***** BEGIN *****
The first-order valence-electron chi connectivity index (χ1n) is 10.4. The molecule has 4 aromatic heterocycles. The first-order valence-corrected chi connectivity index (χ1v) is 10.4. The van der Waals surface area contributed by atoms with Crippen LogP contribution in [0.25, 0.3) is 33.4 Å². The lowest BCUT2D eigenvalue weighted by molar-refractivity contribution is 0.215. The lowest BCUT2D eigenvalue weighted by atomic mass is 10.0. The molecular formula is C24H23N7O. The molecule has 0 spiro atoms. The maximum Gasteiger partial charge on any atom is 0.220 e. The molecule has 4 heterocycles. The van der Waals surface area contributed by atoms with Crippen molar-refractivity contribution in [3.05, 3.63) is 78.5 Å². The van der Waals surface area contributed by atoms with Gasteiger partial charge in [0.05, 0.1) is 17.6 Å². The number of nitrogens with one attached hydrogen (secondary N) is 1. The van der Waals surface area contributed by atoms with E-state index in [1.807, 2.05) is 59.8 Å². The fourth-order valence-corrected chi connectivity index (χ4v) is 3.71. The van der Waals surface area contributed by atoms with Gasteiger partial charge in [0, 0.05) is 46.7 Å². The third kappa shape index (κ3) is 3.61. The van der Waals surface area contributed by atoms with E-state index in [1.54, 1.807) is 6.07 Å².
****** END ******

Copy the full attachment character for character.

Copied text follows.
The first-order valence-electron chi connectivity index (χ1n) is 10.4. The molecule has 4 aromatic heterocycles. The first-order valence-corrected chi connectivity index (χ1v) is 10.4. The van der Waals surface area contributed by atoms with Crippen LogP contribution in [0.25, 0.3) is 33.4 Å². The lowest BCUT2D eigenvalue weighted by molar-refractivity contribution is 0.215. The lowest BCUT2D eigenvalue weighted by atomic mass is 10.0. The molecular formula is C24H23N7O. The molecule has 0 spiro atoms. The maximum Gasteiger partial charge on any atom is 0.220 e. The molecule has 4 heterocycles. The van der Waals surface area contributed by atoms with Crippen molar-refractivity contribution in [3.05, 3.63) is 78.5 Å². The van der Waals surface area contributed by atoms with Gasteiger partial charge in [0.05, 0.1) is 17.6 Å². The number of nitrogens with one attached hydrogen (secondary N) is 1. The van der Waals surface area contributed by atoms with E-state index in [1.807, 2.05) is 59.8 Å². The fourth-order valence-corrected chi connectivity index (χ4v) is 3.71. The van der Waals surface area contributed by atoms with Gasteiger partial charge in [0, 0.05) is 46.7 Å². The third kappa shape index (κ3) is 3.61. The van der Waals surface area contributed by atoms with E-state index in [1.54, 1.807) is 6.07 Å².